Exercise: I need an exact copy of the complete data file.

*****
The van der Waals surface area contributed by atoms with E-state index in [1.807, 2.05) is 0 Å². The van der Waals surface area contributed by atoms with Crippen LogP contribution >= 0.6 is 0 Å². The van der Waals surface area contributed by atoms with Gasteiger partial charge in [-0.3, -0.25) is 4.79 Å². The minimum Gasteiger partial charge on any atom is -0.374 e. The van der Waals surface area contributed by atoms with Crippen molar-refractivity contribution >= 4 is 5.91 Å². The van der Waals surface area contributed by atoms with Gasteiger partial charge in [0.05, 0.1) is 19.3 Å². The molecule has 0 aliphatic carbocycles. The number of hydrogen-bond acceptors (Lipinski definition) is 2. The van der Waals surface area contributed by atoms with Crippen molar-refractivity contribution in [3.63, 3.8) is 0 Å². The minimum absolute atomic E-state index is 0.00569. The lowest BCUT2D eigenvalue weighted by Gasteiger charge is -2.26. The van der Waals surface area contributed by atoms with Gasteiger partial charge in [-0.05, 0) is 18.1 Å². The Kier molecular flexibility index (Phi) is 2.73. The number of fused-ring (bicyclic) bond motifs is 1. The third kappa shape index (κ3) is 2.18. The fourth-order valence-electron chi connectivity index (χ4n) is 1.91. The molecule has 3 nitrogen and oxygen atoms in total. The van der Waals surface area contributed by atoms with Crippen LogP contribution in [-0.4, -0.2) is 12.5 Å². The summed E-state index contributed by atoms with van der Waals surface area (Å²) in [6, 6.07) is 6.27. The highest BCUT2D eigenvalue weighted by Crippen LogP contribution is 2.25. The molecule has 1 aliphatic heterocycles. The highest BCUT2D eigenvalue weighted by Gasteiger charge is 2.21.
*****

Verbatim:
The van der Waals surface area contributed by atoms with E-state index in [1.807, 2.05) is 0 Å². The van der Waals surface area contributed by atoms with Crippen LogP contribution >= 0.6 is 0 Å². The van der Waals surface area contributed by atoms with Gasteiger partial charge in [-0.3, -0.25) is 4.79 Å². The minimum Gasteiger partial charge on any atom is -0.374 e. The van der Waals surface area contributed by atoms with Crippen molar-refractivity contribution >= 4 is 5.91 Å². The van der Waals surface area contributed by atoms with Gasteiger partial charge in [0.05, 0.1) is 19.3 Å². The molecule has 0 aliphatic carbocycles. The number of hydrogen-bond acceptors (Lipinski definition) is 2. The van der Waals surface area contributed by atoms with Crippen molar-refractivity contribution in [3.63, 3.8) is 0 Å². The minimum absolute atomic E-state index is 0.00569. The lowest BCUT2D eigenvalue weighted by Gasteiger charge is -2.26. The van der Waals surface area contributed by atoms with Gasteiger partial charge in [-0.05, 0) is 18.1 Å². The Kier molecular flexibility index (Phi) is 2.73. The number of fused-ring (bicyclic) bond motifs is 1. The third kappa shape index (κ3) is 2.18. The fourth-order valence-electron chi connectivity index (χ4n) is 1.91. The molecule has 3 nitrogen and oxygen atoms in total. The van der Waals surface area contributed by atoms with Crippen LogP contribution in [-0.4, -0.2) is 12.5 Å². The summed E-state index contributed by atoms with van der Waals surface area (Å²) in [6, 6.07) is 6.27. The highest BCUT2D eigenvalue weighted by Crippen LogP contribution is 2.25. The molecule has 1 aliphatic heterocycles. The highest BCUT2D eigenvalue weighted by Gasteiger charge is 2.21.